Breastfeeding should not be painful. While some discomfort during the initial latch is common, you should not feel persistent pain. This may indicate a latch issue or other problems. TMI, but for example, I always feel a little discomfort as I have inverted nipples, but as soon as she starts feeding, the pain is gone. Still, I wanted to be sure that is ok, so I asked for help from a lactation consultant. You can also contact a breastfeeding support group to address any breastfeeding challenges.
How Can I Handle Engorgement and Leaking Milk?
Engorgement, a feeling of fullness and swelling of the breasts, is expected in the early days of breastfeeding. To alleviate discomfort, nurse frequently, apply warm compresses before feeding, and use cold compresses between feedings. Leaking milk can be managed with nursing pads or simply tucking a soft cloth into your bra. Nursing pads are my constant companions even five months after birth, as sometimes it is enough to hear any baby crying to start leaking.
Can I Breastfeed in Public?
Absolutely! Breastfeeding in public is a natural and protected right in many places. If you’re concerned about nursing in public, practice at home with a supportive friend or family member. There are also nursing covers and clothing designed to provide privacy if desired. I don’t prefer breastfeeding in public as my baby needs to see everything happening, pulling my nipple into oblivion every time she turns her head. Sometimes I will express and prepare a bottle for her if I know there will be a lot of stimulation; in other cases, I will try to find a more secluded spot and feed her without as many distractions.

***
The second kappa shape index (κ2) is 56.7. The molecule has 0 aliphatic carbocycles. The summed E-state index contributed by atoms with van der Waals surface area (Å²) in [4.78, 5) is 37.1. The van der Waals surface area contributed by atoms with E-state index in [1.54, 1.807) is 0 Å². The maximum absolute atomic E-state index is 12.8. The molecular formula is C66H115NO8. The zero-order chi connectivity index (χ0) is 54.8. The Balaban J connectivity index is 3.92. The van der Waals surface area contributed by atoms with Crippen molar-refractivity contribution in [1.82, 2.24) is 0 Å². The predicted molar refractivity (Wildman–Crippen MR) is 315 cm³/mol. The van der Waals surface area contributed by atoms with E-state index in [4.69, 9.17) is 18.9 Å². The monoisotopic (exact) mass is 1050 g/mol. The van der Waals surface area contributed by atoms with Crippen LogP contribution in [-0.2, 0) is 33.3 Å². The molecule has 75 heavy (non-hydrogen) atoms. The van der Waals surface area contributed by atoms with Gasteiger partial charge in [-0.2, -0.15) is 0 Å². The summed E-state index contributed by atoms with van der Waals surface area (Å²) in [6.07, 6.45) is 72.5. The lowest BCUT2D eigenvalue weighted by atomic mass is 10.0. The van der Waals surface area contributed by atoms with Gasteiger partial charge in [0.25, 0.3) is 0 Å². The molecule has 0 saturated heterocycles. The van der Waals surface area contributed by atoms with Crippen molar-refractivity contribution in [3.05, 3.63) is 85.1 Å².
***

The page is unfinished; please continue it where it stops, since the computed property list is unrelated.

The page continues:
How Long Should I Breastfeed My Baby?
The World Health Organization (WHO) recommends exclusive breastfeeding for the first six months and continued breastfeeding alongside complementary foods for up to two years or beyond. However, the duration of breastfeeding is a personal decision. Breastfeed for as long as it feels right for you and your baby. I always joke that I will stop when her teeth start coming out.
What Can I Do if I’m Returning to Work?
If you’re returning to work, you can continue breastfeeding by pumping and storing breast milk for your baby. Plan ahead, establish a pumping routine, and talk to your employer about a supportive pumping space. Many workplaces are required to provide this accommodation.
How Can I Handle Nighttime Feedings?
Nighttime feedings are a normal part of breastfeeding, especially in the early months. Create a cosy and comfortable sleep environment, and keep your baby’s sleep space close to your bed for convenient nighttime feedings. We chose to have her crib next to my side of the bed so I could easily lift her and put her back without disturbing her much. You can also look into cosleepers, an excellent solution for the first few months. I decided against a cosleeper during the night as I wanted her to get used to sleeping in her crib from the start. Don’t get me wrong, I still got a cosleeper but used it as a separate bed we used in the living room.
Remember, breastfeeding is a learning journey for both you and your baby. Seek support from lactation consultants, breastfeeding support groups, and other moms who have gone through similar experiences. Trust your instincts and enjoy the special bond you’re building with your little one. The breastfeeding journey is a beautiful and empowering chapter of motherhood – embrace it with love and confidence. Happy breastfeeding!